What is Prior Authorization and Why is it so Important? 

Prior authorizations have its own importance. Learn entire process of prior authorization with benefits of prior authorization. Know top 4 importance and benefits of prior authorization.
What is Prior Authorization and Why is it so Important? 

Prior authorizations (PA) have become more than just an annoyance to medical practitioners. It has become a source of trouble and left many complaining about it. Despite its original honorable intentions, PA’s have become notorious for creating detrimental consequences for patients and the industry’s capacity to provide care. As per AMA’s 2021 physician study on Prior Authorization, 40 percent of practices are forced to retain employees who deal exclusively with Prior Authorization. And it does not help that the list of prior authorized drugs and treatments keeps getting longer. Serious repercussions of PA’s include delays in care and negative patient outcomes. But are we justified in our discontentment?

This has led to significant frustrations for many providers and patients. So why does prior authorization exist and what is its initial intent? 

Prior authorization is a process in which a health care provider must receive approval from an insurance carrier before the patient receives coverage and care – whether for a test, procedure or medication. 

The main intent of prior authorization is to ensure the necessity of the drug therapy, test, or procedure, establish the clinical appropriateness of the drug or treatment and check if it aligns with evidence-based guidelines. 

Benefits of Prior Authorization 

Despite the many frustrations that prior authorizations cause, they offer many benefits as shared by the advocacy group AHIP. Below are few benefits of prior auth to consider.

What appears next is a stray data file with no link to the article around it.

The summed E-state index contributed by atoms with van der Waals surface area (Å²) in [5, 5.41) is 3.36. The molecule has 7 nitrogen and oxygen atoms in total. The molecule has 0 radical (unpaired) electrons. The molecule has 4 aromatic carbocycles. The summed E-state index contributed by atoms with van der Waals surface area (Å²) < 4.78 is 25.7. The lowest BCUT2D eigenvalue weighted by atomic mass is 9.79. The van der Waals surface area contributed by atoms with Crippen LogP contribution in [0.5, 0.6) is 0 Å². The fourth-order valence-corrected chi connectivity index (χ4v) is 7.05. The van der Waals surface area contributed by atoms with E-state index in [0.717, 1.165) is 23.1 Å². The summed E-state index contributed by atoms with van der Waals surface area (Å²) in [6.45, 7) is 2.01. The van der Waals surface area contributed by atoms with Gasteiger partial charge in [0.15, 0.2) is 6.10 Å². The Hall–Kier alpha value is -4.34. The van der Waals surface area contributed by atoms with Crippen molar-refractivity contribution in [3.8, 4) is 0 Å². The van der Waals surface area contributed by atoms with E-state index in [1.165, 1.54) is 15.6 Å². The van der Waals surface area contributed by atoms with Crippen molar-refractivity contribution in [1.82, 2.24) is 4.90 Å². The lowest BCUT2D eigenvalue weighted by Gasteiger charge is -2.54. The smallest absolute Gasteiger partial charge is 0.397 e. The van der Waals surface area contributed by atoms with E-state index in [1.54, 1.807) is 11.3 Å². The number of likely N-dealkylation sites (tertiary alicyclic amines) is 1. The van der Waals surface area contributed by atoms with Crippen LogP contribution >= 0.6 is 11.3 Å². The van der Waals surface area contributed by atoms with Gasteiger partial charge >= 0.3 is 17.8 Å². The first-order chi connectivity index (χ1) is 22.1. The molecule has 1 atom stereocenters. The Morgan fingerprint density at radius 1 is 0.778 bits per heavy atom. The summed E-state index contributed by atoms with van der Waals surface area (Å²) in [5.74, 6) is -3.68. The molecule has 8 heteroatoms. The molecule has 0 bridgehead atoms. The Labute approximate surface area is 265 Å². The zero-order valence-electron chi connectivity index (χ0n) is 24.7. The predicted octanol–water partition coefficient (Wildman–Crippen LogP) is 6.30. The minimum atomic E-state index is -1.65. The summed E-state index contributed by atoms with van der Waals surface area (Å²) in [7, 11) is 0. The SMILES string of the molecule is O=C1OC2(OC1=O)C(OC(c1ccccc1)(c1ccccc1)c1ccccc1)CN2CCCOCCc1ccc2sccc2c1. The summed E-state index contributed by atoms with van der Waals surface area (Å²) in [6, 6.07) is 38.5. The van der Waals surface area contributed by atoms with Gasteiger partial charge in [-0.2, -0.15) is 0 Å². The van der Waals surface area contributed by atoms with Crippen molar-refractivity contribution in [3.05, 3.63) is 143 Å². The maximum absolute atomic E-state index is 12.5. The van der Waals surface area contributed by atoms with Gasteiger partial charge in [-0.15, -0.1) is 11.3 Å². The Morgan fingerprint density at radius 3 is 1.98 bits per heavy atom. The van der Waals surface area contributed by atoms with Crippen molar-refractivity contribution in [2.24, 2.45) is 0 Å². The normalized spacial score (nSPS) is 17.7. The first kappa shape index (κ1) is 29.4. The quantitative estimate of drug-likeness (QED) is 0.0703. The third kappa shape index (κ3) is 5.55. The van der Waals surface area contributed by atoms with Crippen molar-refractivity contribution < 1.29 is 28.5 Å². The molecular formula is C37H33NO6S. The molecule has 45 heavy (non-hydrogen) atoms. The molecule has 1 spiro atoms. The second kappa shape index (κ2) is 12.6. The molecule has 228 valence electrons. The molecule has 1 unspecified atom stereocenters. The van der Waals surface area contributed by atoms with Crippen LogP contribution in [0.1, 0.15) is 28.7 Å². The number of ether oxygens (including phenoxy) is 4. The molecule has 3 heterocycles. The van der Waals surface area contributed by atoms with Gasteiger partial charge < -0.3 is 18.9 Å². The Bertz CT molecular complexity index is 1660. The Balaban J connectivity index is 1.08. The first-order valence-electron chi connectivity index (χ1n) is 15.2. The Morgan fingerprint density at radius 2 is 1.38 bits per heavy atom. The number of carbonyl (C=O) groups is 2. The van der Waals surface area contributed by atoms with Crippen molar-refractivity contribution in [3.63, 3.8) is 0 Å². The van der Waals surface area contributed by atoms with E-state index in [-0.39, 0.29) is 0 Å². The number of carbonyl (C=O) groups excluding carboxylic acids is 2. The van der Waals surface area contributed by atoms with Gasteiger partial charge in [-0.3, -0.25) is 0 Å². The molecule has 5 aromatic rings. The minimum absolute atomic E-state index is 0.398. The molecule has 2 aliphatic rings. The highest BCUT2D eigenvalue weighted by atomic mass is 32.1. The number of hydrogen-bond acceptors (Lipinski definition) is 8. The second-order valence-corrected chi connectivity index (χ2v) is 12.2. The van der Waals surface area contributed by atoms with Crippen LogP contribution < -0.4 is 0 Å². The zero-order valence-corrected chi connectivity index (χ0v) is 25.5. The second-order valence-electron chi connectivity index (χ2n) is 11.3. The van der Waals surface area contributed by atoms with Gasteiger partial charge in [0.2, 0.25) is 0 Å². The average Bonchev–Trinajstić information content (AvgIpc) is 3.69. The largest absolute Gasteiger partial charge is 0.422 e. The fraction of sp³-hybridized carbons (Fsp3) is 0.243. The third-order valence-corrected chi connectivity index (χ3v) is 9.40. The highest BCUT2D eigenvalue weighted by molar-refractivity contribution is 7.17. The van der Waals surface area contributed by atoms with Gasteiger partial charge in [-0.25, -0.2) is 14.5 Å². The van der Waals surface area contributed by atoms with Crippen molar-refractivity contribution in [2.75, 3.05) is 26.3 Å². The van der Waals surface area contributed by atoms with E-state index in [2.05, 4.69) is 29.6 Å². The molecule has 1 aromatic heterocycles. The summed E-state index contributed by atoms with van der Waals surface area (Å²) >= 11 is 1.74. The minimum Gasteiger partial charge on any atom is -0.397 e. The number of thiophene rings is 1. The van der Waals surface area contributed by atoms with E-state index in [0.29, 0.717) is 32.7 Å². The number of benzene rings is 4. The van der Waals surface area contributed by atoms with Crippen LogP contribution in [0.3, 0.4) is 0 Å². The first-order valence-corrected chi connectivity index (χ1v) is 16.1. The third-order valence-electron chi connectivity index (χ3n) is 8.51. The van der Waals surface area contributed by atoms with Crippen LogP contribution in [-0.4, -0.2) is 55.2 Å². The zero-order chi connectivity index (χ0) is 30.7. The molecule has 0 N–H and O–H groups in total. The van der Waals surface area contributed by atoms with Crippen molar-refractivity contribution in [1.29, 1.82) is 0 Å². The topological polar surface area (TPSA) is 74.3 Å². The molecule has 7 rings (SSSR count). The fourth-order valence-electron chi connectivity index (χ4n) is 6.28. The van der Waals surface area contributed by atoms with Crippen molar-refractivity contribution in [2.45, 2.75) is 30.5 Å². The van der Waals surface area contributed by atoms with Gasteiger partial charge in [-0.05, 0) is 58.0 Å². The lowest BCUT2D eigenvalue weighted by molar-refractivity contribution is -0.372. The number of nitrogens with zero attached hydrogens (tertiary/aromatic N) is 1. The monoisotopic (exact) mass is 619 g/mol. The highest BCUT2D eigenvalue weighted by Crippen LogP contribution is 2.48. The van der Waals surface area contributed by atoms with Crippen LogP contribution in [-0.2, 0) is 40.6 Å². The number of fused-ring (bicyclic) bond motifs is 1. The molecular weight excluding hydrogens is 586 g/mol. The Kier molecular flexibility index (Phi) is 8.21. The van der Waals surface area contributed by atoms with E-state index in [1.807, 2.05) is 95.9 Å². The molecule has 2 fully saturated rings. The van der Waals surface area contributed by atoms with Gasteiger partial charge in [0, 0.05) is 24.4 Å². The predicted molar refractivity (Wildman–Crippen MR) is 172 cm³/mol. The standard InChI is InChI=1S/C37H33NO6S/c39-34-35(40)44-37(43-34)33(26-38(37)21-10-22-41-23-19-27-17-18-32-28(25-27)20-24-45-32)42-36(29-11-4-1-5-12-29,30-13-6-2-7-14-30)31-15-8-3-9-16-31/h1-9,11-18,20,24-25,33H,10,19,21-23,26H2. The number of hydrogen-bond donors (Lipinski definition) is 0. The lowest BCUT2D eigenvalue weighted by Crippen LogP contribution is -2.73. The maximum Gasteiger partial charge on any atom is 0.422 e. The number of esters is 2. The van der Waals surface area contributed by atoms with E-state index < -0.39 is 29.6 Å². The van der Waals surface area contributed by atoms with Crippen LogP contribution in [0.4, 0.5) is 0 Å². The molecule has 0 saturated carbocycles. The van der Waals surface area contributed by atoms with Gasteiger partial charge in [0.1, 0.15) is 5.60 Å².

1. Lower overall health-care costs 

Over the years, the healthcare industry has conducted numerous studies to understand how prior authorizations impact the cost of care. Findings have unanimously revealed that PA can protect both members and payers from overspending on costly medicines and treatments when equally effective and less expensive alternatives are available. For example, a prescription may be written for a costly brand name drug that has an equal generic version available that can cost up to 30 per cent less than the brand name drug. 

2. PA protects members from ineffective treatments  

Health plans are privy to a monumental amount of data. Such knowledge can be applied extensively to improve patient outcomes. For instance, when compared to a small practice, an insurer is in a better position to comment upon the efficacy of a drug among the patient’s demographic due to the large amount of data they possess. This will enable the administration of accurate drugs for effective treatments.

3. PA offers protection from questionable treatments 

The extensive amount of data available to an insurer can indicate the risks of a particular drug for a specific demographic. It can also alert physicians to the potential dangers of certain drug combinations, which can sometimes be overlooked by a provider. Likewise, due to the extensive amount of data available, PA plays a crucial role in helping avoid drugs that could be addictive. The application of such information through PA benefits patients directly. Considering the benefits to patients, the need for prior authorization is undeniable.

4. Advocating safe drug use 

The epidemic of drug abuse in the US is of major concern to the health care industry. Prescription drug abuse places a serious health and economic burden on the US healthcare system, leading to many preventable deaths. However, prior authorization can enable timely intervention by preventing certain dangerous and addictive drugs from being dispensed.  

Contrary to popular belief, the goal of prior authorization is not to restrict access or increase burdens, but to promote the safe and relevant use of medicines and treatments. It is a process that is implement for the larger good of all involved. Learn more about prior authorization and how to build better processes to avoid delays for patients, here.

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